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    February 13, 2010

    MOVIE REVIEW: TOOTH FAIRY


    TOOTH FAIRY (English/PG13)




    Genre: Comedy/Family
    Release Date: 21 January 2010
    Distributor: 20th Century Fox
    Running Time: 103 mins.
    Director: Michael Lembeck
    Producers: Jim Piddock, Jason Blum, Mark Ciardi, Gordon Gray
    Writer: Lowell Ganz, Babaloo Mandel, Randi Mayem Singer, Joshua Sternin, Jeffrey Ventimillia
    Casts: Dwayne Johnson, Ashley Judd, Julia Andrews, Billy Crystal, Brandon T Jackson
    Plot: Dwayne Johnson is "The Tooth Fairy," also known as Derek Thompson, a hard-charging minor league hockey player whose nickname comes from his habit of separating opposing players from their bicuspids. When Derek discourages a youngster's hopes, he's sentenced to one week's hard labour as a real tooth fairy, complete with the requisite wings, magic wand. At first, Derek can't handle the tooth - bumbling and stumbling as he tries to secretly wing his way through strangers' home doing what tooth fairies do. But as Derek slowly adapts to his new position, he begins to rediscover his own forgotten dreams.




    THE VERDICT

    The whole concept of whether I believe it or not is just like one of those we have been told about the Santa Claus. Both Santa Claus and Tooth Fairy will only exists when we believe in them. Not the quite when you have a tough guy like Dwayne Johnson becomes a tooth fairy. Too sissy just like when he wore the tutu skirt but the film failed to feature a more logical and fun experience about the nature of a tooth fairy. Instead, the plot lingers around the pain of been one for the most of the time.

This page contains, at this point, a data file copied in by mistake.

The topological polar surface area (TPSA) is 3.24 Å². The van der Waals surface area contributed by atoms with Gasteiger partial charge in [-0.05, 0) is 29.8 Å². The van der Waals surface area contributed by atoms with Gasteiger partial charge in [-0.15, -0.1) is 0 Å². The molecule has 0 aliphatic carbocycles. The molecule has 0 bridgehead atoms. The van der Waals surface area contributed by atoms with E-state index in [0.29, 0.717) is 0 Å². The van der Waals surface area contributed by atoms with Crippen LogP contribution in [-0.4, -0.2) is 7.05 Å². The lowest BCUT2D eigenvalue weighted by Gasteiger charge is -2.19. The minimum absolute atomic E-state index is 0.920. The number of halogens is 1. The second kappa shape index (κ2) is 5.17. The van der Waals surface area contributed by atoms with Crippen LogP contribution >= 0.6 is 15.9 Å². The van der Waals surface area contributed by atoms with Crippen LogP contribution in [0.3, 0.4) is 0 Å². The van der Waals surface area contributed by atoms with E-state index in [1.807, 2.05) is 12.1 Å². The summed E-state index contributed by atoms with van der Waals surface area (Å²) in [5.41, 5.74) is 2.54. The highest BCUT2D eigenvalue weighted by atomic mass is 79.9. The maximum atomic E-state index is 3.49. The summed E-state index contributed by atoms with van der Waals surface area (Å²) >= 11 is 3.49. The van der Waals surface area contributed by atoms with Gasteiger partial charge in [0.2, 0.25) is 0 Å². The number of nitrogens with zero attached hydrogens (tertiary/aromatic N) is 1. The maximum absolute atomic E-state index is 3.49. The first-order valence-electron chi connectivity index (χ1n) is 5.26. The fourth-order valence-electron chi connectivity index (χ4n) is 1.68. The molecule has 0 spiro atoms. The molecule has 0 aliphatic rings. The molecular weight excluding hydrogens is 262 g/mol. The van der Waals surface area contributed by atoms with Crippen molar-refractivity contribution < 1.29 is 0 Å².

Dwayne Johnson plays Derek Thompson, a minor-league hockey player who has a habit of crushing into opposing players and detaching their tooth, thus was dubbed as 'The Tooth Fairy". He is also on a blooming relationship with Carly (Ashley Judd) and her two kids with the exception of the emo Randy. However, things got to worst when he was summoned and assigned to work as a Tooth Fairy because of his charges of killing dreams. There goes his journey as a tooth fairy until he learns his lessons well.


    The plot itself is written flat. The tones are a bit shabby and it does not have a good balance of ups and downs presented here. Well, if you have not already know, the films muscled in five different script writers and the clash between the titans are so obvious. There is no continuity or polished scenes that really gel to each others.


    The script is of course silly, to cater the need for expanding the film to the extensive family couch. But the silliness couple with some non-sense can be very annoying. Take for example of killing the fairy tale. Telling your children that the fairy tale does not exists is not as traumatize at all anyway. Well, saying that fairy tale does exist is a form of lie! Then how much can you relate "What If" with the truth? But the film taught us how to lie to the kids beautifully by saying "What If Fairy Tale Doesn't Exists?" and you will pretty much escaped the summons.


    The typical role for Dwayne Johnson these days are family-oriented and oh boy, how I missed him in an action flick. The problem is not about the choice or genre, like The Race to Witch Mountain, Johnson tried so hard to charm us in full force, which he did but the dialogs are not so funny and it did not blend well. I have to say, Julie Andrews' performances are quite memorable as always while Stephen Merchant's comedic relief works.

    If you want some action and comedy, you got one here. But as far as the quality of the screenplay can be seen, it falls flat and did not reflect the real messages of dream catcher. The tone is dull but overall perception is still acceptable.


    THE RATING:
    Story – 2.5 stars
    Casts – 3.0 stars
    Cinematography – 3.0 stars
    Effects – 3.0 stars
    OVERALL – 2.5 stars
    GREEN-TEA-O-METER: 11.2

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